Anterior Pelvic Tilt: Causes, Diagnosis, and Exercises

    Published 03 February 2020
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    Reviewed by Olga Adereyko, MD, Primary Care Physician, General Practitioner, Medical Consultant
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    Anterior pelvic tilt is caused by muscle imbalances in the lower back, hips, and gluteal muscles (glutes). It can make it hard to move and cause lower back pain. Anterior pelvic tilt can also pull the spine out of alignment. Read on to determine whether you might have this condition. 

    What is anterior pelvic tilt?

    An anterior pelvic tilt is a short-arc anterior rotation of the pelvis over the hips when the upper body is upright and stationary. Viewed from the side, a person with a tilted pelvis will appear to have a deeper curve of the lumbar spine (the lower portion of the spine) and an exaggerated protrusion of the butt. Although poor posture can cause you to appear as though you have an anterior tilt of the pelvis, it’s important to have a proper medical examination to determine the severity of the tilt and check for muscle imbalances that can cause difficulty with mobility. 

    An anterior pelvic tilt will naturally extend the spine, resulting in lumbar lordosis, or a larger curvature of the lumbar spine. Over time, lumbar lordosis can lead to lower back pain, stiffness, and complications with range of motion. Lordosis refers to the degree of curvature of the lumbar spine, and this tilt is the visible result of an exaggerated lumbar lordosis.

    Test for anterior pelvic tilt

    Your doctor can generally visually determine whether you have an anterior pelvic tilt through an exam that includes having you bend over, lie flat on your back, and stand up straight. They will also feel your spine and pelvis as part of the initial physical exam.

    Another component of this test is a procedure known as the Thomas Test. This test is conducted while you lie on your back on the examination table. The doctor assesses your ability to stretch your legs, one by one, alternating knees to chest, to see whether the resting leg touches the table.

    You can also do this at home, lying on your own table or workout bench and gently pulling one knee to your chest, then repeating on the other side. The degree of flexibility you have and the tightness of the muscle groups may give a positive result for the Thomas Test.

    Depending on the results of the physical exam, your doctor may also recommend X-rays for a closer look at the condition of your spine and to see if there’s any damage to the cartilage. Your treatment will be determined after the exam. 

    Causes of anterior pelvic tilt

    Weak core muscles can contribute to the degree of anterior pelvic tilt and increase the degree of lumbar lordosis. Poor posture and a sedentary lifestyle, especially one that involves prolonged sitting in a hunched-over position, are some of the main causes of having a pelvis tilted towards the anterior. An imbalance of muscles pulling on the lumbar region of the spine or pelvis in general often contributes to the tilt. Lack of exercise, specifically strength training and certain kinds of isometric muscle development, can also contribute to weak phasic muscles and thus anterior pelvic tilt.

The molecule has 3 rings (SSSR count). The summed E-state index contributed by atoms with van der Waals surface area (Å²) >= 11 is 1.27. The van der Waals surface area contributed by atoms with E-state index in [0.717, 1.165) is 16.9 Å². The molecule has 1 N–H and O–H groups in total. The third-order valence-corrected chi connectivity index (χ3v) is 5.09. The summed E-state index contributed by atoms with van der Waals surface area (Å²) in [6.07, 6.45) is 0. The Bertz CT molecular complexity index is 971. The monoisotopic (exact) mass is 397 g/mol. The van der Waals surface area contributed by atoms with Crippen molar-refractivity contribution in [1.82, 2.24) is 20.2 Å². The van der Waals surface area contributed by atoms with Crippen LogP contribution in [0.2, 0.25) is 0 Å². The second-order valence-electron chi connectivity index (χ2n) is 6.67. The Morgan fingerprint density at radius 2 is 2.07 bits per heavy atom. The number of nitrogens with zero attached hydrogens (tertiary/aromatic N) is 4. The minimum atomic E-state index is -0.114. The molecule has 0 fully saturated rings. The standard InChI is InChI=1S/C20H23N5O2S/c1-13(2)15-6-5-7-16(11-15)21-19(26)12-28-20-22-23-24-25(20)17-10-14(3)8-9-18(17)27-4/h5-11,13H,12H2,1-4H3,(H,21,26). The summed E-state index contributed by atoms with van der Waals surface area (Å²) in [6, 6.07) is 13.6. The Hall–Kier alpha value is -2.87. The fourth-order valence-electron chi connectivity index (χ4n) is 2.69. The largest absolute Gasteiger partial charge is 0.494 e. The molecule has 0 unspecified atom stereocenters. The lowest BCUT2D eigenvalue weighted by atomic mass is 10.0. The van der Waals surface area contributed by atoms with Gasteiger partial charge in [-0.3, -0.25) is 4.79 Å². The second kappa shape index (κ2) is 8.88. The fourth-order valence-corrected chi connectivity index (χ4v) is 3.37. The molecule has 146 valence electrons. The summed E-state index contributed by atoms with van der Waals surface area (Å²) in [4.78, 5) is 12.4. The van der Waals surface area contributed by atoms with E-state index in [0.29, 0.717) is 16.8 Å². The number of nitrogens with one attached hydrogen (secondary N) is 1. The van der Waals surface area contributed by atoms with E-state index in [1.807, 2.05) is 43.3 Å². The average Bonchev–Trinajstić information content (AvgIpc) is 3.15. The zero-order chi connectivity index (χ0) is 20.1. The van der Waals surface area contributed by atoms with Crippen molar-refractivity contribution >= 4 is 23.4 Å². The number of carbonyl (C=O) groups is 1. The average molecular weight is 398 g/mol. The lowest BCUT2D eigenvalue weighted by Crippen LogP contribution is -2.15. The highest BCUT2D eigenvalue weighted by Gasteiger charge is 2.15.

Poor posture and a sedentary lifestyle, especially one that involves prolonged sitting in a hunched-over position, are some of the main causes of having a pelvis tilted towards the anterior.

    Obesity is another cause of anterior pelvic tilt. Obese people (BMI of 35 or greater) may have a more sedentary lifestyle and weaker muscle tone. In addition, the excess weight pulls on the spine and can lead to muscle imbalances that, in turn, can exacerbate pelvic tilt and a lordotic curvature that’s already outside the normal range.

    How to treat anterior pelvic tilt

    The most effective treatment for anterior pelvic tilt is building muscle strength in the pelvic region. Physical therapy may be useful, especially targeted exercise plans. Regular checkups from a doctor or physical therapist to monitor improvements can help reduce the presentation of the tilt of the pelvis and the resultant lordosis. Many exercises for treating this condition are small and involve the flexion and extension of the lumbar spine. 

    Exercises for anterior pelvic tilt

    People with poor lordotic posture typically have an excessive anterior pelvic tilt. This muscle imbalance can cause the hip flexors to be shorter and tighter than usual, which can result in chronic lower back pain or muscle spasms and difficulty walking. 

    Many women who have anterior pelvic tilt also have weak abdominal and gluteal muscles. Building strength and flexibility in all these muscle groups is a critical first step to treating pelvic tilt. Slow stretching of the hip flexors and hamstrings, coupled with carefully building muscle tone in the abs and glutes, can help stabilize the postural muscles.